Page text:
Scientists across Canada who need access to fast and powerful supercomputers to conduct their federally funded research say they are falling behind their international competitors, or having to switch to less ambitious projects because the country's digital research infrastructure is insufficient to meet their needs.
The problem is so acute, those affected say, that fixing it will require Ottawa to pour tens of millions more into Canada's national computer capacity each year, and rethink how the system is supported in the long term.
What's needed is not simply more data storage but also computational capacity – the ability to crunch through reams of calculations to do things like analyze genetic variants across an entire population or simulate the Earth's climate. The challenge is exacerbated by the rapid turnover of digital technology, and by growing demand from researchers anxious to leverage the power of big data and high-performance computing to make breakthroughs.
Compute Canada, the organization tasked with supporting university-based researchers with their digital needs, says that the growing reliance on computation in many areas of science means that it is no longer able to provide its biggest users with the digital muscle they need to operate in the world's top tier. The organization projects that more modest users of its services could be running into similar barriers in the next couple of years.
Since only researchers with federal funding can apply to Compute Canada, the digital bottleneck means the government is, in some cases, paying for science that it can't support.
Meanwhile, the nation's digital infrastructure faces a coming tsunami of demand through a range of large-scale research projects that the government has already committed to.
"We're alarmed," said Compute Canada's president, Mark Dietrich. "Important big science initiatives threaten to overwhelm our already stretched capabilities."
For Peter Tieleman, a University of Calgary chemist who draws on Compute Canada's resources more than any other individual scientist to model the behaviour of cell membranes and their interactions with molecules including candidate drugs, the limitations mean that he has to divide his projects across different computer systems and forgo investigations that simply cannot be done in Canada.
"Personalized medicine is only going to be personalized if we're able to analyze data at the level of the individual," said Dr. Tieleman, referring to a trend in medical research to tailor potential treatments for disease to a patient's unique genetic characteristics.
In recent weeks, Compute Canada has faced ire and distress from researchers over its allocation of computer resources for 2016. Many applicants received far less than expected, while others have been cut off entirely.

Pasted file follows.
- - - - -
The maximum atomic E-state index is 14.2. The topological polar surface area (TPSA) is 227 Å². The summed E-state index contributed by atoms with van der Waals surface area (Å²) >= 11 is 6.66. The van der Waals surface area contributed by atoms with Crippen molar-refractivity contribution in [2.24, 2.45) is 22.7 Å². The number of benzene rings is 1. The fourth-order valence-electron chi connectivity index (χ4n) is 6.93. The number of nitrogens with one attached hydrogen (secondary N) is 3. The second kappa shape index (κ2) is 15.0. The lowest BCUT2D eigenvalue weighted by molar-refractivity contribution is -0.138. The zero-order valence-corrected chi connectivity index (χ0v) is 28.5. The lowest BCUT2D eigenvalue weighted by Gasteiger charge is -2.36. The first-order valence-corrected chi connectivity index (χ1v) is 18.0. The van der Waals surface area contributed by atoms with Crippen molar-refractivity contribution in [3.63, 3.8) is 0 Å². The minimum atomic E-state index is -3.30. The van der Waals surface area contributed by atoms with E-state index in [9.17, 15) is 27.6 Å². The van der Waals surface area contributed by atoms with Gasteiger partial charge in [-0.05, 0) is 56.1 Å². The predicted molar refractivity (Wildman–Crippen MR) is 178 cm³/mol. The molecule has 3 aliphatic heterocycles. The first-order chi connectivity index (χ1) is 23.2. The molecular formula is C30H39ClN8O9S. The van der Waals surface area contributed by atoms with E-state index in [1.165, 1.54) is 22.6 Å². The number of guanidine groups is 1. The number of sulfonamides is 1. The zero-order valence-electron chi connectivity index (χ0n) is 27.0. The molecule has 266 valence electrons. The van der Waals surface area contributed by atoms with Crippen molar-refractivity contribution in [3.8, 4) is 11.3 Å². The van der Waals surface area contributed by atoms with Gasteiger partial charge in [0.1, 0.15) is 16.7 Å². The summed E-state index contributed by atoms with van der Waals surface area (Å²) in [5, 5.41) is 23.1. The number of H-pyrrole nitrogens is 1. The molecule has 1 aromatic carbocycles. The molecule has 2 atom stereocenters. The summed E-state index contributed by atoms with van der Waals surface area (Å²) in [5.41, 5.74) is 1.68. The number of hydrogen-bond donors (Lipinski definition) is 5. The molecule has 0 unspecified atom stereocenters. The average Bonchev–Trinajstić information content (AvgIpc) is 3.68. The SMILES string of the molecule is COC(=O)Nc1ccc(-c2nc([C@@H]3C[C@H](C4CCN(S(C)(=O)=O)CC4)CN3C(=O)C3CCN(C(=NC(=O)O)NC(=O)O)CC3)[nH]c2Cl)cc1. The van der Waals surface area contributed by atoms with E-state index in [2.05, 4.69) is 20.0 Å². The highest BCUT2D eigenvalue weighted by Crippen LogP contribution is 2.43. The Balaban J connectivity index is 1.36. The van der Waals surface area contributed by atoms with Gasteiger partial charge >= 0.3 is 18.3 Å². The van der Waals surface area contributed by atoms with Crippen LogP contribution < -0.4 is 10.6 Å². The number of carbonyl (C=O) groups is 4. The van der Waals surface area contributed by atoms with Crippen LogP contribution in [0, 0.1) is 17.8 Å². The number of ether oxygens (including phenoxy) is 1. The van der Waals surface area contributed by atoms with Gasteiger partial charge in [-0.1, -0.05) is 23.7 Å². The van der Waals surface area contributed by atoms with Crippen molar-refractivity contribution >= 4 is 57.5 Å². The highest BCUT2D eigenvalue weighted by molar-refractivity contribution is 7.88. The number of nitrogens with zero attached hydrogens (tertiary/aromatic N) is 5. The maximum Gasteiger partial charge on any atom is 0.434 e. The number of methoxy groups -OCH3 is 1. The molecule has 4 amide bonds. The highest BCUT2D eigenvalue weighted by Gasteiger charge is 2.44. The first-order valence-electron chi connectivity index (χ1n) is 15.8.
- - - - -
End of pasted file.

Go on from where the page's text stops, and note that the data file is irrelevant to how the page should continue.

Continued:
"It's the hardest year we've had – and last year was already bad," said Dugan O'Neil, chief science officer for the organization.
Among those whose allocation was reduced to zero is Scott Ormiston, a professor of mechanical engineering at the University of Manitoba. As a consequence, one of Dr. Ormiston's graduate students, who is developing software to reveal fluid and gas interactions in pipes – a topic that is relevant for averting nuclear accidents – may be unable to complete his PhD, already overdue because of diminished computer resources.
"I don't know what to do. All my plans are in jeopardy," said the student, Foad Hassaninejadfarahani, whose funding has now run out.
Although there is widespread agreement that Canada's research computing and data management tools need an upgrade, opinions vary about whether advanced computing is a pressing problem.
"It's not something that, today, is keeping me awake at night," said Feridun Hamdullahpur, who chairs the Leadership Council for Digital Infrastructure, a university-led group that reports to the federal government.
Dr. Hamdullahpur, who is president of the University of Waterloo, said he is not aware of any researchers on his campus who have been hampered by a lack of access to computational capacity, though he added that the future might bring such constraints.
The council, which meets Thursday in Ottawa, is scheduled to hear from Compute Canada about the organization's concerns.
Others say the problem is long standing and has already cost Canada its ability to attract top researchers in some fields.
"It's a pretty terrible situation," said Robert Thacker, a cosmologist at St. Mary's University in Halifax who uses supercomputers to study the formation of galaxies and the large-scale structure of the universe.
Dr. Thacker said that the last time his group was able to publish computationally based work on par with that going on in the United States and Europe was in 2008. He added that his department recently lost its bid to attract a rising star in the field to a faculty position in part because of Canada's limited computational resources. Instead, the researcher, a Canadian scientist who was working abroad, accepted an offer in the U.S.
Sabrina Foran, a spokesperson for the federal Ministry of Innovation, Science and Economic Development, said the government is working to develop a new digital research infrastructure strategy. A funding boost to Compute Canada was announced last year by the Conservative government in the lead-up to the federal election, but scientists say this will merely replace aging systems without adding more capacity.